Few of us have manservants to carry our kit around for us these days so manufacturers have worked to make carabiners lighter and lighter without sacrificing strength. Nobody fancies lugging ten kilos of steel quickdraws around on their harness or in their pack so most carabiners are now made from lighter aluminium. Aluminium does tend to wear out quicker than steel though so in places like indoor climbing walls where the quickdraws stay in place, you will usually find steel carabiners.
Aluminium carabiners tend to fall prey to becoming anodized i.e. have a thin outside layer of aluminium oxide to resist corrosion and improve lifespan. However, this layer can wear away especially when exposed to salt water so best give your quickdraws a good wash after use to make them last as long as possible. Anodizing also allows the carabiners to be dyed so if the carabiners are coloured, that’s usually a good sign they’ve been anodized.
Hot forged vs cold forged
Both are ways to bend metal into the shape you want. Hot forging is usually used with harder metals like steel which would be much harder to shape cold. Aluminium on the other hand is usually cold forged i.e. bent into shape without heating as it’s already quite soft compared to steel. Hot-forged products normally need more work done to finish them off which combined with the addition of heat means they tend to be more expensive.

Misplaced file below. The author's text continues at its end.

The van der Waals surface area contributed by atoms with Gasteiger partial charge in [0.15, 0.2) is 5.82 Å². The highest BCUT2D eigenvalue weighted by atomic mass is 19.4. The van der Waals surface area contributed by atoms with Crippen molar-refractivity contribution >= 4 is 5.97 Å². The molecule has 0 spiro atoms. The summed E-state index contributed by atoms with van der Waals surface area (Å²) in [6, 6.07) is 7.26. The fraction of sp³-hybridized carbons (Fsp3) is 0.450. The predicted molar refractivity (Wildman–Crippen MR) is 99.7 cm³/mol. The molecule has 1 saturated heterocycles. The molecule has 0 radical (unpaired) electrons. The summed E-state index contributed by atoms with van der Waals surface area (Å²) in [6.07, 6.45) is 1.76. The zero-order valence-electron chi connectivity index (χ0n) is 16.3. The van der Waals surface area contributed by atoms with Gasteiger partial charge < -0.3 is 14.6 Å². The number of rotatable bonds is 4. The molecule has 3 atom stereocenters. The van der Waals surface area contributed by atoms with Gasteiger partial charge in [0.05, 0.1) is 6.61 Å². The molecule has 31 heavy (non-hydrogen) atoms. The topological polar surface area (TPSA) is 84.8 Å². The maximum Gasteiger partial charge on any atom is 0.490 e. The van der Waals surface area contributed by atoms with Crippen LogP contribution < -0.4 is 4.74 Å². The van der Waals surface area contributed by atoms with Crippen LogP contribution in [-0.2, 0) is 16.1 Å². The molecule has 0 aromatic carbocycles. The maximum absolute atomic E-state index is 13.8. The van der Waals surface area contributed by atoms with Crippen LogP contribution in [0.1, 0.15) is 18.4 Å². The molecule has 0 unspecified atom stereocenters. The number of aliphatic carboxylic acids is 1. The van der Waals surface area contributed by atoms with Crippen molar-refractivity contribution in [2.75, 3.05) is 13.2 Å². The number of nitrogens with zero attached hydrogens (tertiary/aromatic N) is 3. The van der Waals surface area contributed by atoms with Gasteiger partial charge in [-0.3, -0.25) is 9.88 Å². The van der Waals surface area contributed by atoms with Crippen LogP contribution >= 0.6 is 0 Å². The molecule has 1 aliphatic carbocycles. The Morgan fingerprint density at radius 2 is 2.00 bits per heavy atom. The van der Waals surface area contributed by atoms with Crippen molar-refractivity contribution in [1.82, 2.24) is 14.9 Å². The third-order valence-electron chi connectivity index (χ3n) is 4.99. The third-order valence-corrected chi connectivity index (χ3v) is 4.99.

Hot-forging may create more irregularities in the grain and because manufacturers may design these carabiners to have less metal on the spine to save weight, it may wear these carabiners out more quickly than cold-forged carabiners. So in the interests of saving money and having quickdraws that last that bit longer, we’d recommend cold-forged carabiners like ______. But if the main concern is weight and you’re willing to sacrifice some durability and are willing to pay extra, go ahead with the hot-forged.
When buying carabiners from a major gear manufacturer, you can be confident they’ll have passed the CEN’s (European Commission for Standardization) safety standards. These regulations are put in place to protect us the consumers and are required to even sell carabiners in the EU. How to tell if they meet this standard? It’ll tell you on the carabiner – look out for “CE” with four numbers afterwards.
So when it comes to strength there are generally more heavy duty carabiners like the Black Diamond Positron or the Petzl Djinn Axes as well as more lightweight carabiners like the ones on the Black Diamond Oz. Obviously, the more heavy duty carabiners can handle more during repeated drop tests with ridiculously heavy weights at great heights. Fact is, both lightweight and heavy duty carabiners will easily be able to handle real life situations where only people are dropping repeatedly.
Nevertheless it’s good practice to check your quickdraws for any metal warping or damage to the gate every time you take a large fall. If you think you’re going to be taking loads of falls and aren’t concerned about slightly heavier quickdraws then a more heavy duty carabiner would be the best option.
How many quickdraws do I need?
12 should be more than enough for the average length sport climbing route. However, if you know you are going to be climbing a longer route e.g. 30m then aim for 16-18 quickdraws.